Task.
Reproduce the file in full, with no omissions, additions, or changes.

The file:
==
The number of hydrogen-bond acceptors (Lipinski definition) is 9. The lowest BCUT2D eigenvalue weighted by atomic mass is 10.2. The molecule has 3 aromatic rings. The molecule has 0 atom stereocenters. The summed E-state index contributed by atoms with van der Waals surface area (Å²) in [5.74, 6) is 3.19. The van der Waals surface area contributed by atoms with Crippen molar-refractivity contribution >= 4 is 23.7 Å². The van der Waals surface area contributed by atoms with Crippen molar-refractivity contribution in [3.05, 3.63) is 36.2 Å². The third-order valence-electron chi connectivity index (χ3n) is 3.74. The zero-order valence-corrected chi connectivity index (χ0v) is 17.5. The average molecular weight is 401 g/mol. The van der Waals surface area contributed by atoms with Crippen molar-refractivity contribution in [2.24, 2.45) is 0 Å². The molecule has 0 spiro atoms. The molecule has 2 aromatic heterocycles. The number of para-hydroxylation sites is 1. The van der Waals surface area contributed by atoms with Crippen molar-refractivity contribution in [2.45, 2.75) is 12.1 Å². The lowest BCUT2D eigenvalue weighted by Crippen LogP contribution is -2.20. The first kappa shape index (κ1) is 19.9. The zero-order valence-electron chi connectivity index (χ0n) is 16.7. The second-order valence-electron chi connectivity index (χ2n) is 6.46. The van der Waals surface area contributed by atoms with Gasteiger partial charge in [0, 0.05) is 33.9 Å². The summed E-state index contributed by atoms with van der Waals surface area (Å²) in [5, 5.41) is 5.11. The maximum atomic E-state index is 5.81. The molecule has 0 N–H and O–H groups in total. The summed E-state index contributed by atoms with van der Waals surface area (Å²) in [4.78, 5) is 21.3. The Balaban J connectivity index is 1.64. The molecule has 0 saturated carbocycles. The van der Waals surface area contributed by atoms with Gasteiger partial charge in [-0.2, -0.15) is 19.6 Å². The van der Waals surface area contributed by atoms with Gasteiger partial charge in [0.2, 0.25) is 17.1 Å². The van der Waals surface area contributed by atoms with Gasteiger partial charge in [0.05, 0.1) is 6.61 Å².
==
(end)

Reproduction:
The number of hydrogen-bond acceptors (Lipinski definition) is 9. The lowest BCUT2D eigenvalue weighted by atomic mass is 10.2. The molecule has 3 aromatic rings. The molecule has 0 atom stereocenters. The summed E-state index contributed by atoms with van der Waals surface area (Å²) in [5.74, 6) is 3.19. The van der Waals surface area contributed by atoms with Crippen molar-refractivity contribution >= 4 is 23.7 Å². The van der Waals surface area contributed by atoms with Crippen molar-refractivity contribution in [3.05, 3.63) is 36.2 Å². The third-order valence-electron chi connectivity index (χ3n) is 3.74. The zero-order valence-corrected chi connectivity index (χ0v) is 17.5. The average molecular weight is 401 g/mol. The van der Waals surface area contributed by atoms with Crippen molar-refractivity contribution in [2.24, 2.45) is 0 Å². The molecule has 0 spiro atoms. The molecule has 2 aromatic heterocycles. The number of para-hydroxylation sites is 1. The van der Waals surface area contributed by atoms with Crippen molar-refractivity contribution in [2.45, 2.75) is 12.1 Å². The lowest BCUT2D eigenvalue weighted by Crippen LogP contribution is -2.20. The first kappa shape index (κ1) is 19.9. The zero-order valence-electron chi connectivity index (χ0n) is 16.7. The second-order valence-electron chi connectivity index (χ2n) is 6.46. The van der Waals surface area contributed by atoms with Gasteiger partial charge in [0, 0.05) is 33.9 Å². The summed E-state index contributed by atoms with van der Waals surface area (Å²) in [5, 5.41) is 5.11. The maximum atomic E-state index is 5.81. The molecule has 0 N–H and O–H groups in total. The summed E-state index contributed by atoms with van der Waals surface area (Å²) in [4.78, 5) is 21.3. The Balaban J connectivity index is 1.64. The molecule has 0 saturated carbocycles. The van der Waals surface area contributed by atoms with Gasteiger partial charge in [-0.2, -0.15) is 19.6 Å². The van der Waals surface area contributed by atoms with Gasteiger partial charge in [0.2, 0.25) is 17.1 Å². The van der Waals surface area contributed by atoms with Gasteiger partial charge in [0.05, 0.1) is 6.61 Å².